By Spencer S. Hsu
Washington Post Staff Writer
Thursday, July 31, 2008
Federal authorities yesterday urged illegal immigrants living in the United States in violation of deportation orders to turn themselves in under a pilot program planned for five U.S. cities next month.
The self-deportation program, called "Operation Scheduled Departure," gives immigrants a chance to avoid the risk of being caught and jailed, have up to 90 days to put their affairs in order and in some cases leave with some family members, said James T. Hayes Jr., acting director of detention and removal operations with U.S. Immigration and Customs Enforcement. It runs Aug. 5 to 26 in San Diego and Santa Ana, Calif.; Phoenix; Chicago; and Charlotte.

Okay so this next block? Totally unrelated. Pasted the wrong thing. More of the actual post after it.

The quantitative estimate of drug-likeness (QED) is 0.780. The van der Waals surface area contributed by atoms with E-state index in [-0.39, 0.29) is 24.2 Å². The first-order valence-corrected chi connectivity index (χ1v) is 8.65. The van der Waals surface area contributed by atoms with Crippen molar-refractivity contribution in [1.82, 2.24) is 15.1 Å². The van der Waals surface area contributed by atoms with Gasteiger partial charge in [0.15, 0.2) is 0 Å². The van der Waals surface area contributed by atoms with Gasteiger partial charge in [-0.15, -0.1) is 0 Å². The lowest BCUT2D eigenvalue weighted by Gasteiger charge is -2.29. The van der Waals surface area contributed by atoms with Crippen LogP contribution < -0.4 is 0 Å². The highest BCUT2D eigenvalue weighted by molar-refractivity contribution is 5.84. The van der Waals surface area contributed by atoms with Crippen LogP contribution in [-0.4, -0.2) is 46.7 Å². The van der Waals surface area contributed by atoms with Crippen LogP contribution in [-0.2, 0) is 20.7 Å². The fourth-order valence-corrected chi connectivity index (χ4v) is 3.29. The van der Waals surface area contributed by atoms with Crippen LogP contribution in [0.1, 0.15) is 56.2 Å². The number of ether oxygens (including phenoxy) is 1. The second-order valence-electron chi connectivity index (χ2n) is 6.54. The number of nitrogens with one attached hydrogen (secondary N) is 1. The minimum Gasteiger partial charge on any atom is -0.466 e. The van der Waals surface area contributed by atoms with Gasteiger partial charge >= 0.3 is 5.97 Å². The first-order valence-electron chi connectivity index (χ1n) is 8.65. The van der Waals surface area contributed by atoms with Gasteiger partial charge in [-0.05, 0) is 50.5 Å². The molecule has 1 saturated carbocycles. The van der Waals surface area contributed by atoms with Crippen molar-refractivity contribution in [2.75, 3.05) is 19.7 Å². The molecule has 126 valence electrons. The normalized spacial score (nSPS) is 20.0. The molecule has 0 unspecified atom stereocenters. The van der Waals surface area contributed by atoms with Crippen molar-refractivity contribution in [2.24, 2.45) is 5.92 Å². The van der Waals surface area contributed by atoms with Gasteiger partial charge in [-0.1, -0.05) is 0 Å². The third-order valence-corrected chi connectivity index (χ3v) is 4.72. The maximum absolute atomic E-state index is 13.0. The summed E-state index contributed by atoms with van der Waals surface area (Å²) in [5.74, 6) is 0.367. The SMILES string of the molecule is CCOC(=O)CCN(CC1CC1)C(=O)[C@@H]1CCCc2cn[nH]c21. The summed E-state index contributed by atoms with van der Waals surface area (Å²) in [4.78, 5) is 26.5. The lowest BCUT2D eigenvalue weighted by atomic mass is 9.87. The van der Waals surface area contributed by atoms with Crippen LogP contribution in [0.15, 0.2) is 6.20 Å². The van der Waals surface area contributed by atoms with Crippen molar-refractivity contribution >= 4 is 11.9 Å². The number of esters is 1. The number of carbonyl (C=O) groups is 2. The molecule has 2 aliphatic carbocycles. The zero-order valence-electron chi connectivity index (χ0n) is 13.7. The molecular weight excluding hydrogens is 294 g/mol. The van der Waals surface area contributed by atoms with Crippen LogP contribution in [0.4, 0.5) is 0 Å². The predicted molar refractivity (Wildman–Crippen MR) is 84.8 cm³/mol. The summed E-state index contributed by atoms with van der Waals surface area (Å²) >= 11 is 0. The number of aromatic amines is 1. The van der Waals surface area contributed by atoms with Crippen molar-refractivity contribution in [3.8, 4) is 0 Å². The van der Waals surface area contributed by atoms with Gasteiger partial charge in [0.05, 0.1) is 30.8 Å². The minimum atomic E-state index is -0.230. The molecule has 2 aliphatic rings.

The program is limited to illegal immigrants with no criminal record who pose no threat to their community or the country. Hayes estimated as many as 500,000 of the 572,000 illegal immigrants recorded as living in the country in violation of court orders -- deemed "fugitive aliens" -- could be eligible.
Immigrant advocates called the plan a gimmick that is unlikely to reduce the estimated U.S. illegal immigrant population of 12 million people. While federal raids at workplaces and neighborhoods have spread fear, there is little incentive for illegal immigrants to go into "permanent exile," or to check in with ICE first if they wish to leave, said Ali Noorani, executive director of the National Immigration Forum.
Noorani called the offer a "harebrained scheme," adding: "This is nothing more than a modern-day Trail of Tears."
Hayes said the program was inspired by critics who accuse ICE of using punitive tactics and say that fugitives would surrender themselves.
"This is a great opportunity for those advocacy and faith-based organizations who have asked us to look at other ways to conduct fugitive operations to really step up to the table and bring their clients to us and work with us to schedule their departure," Hayes said.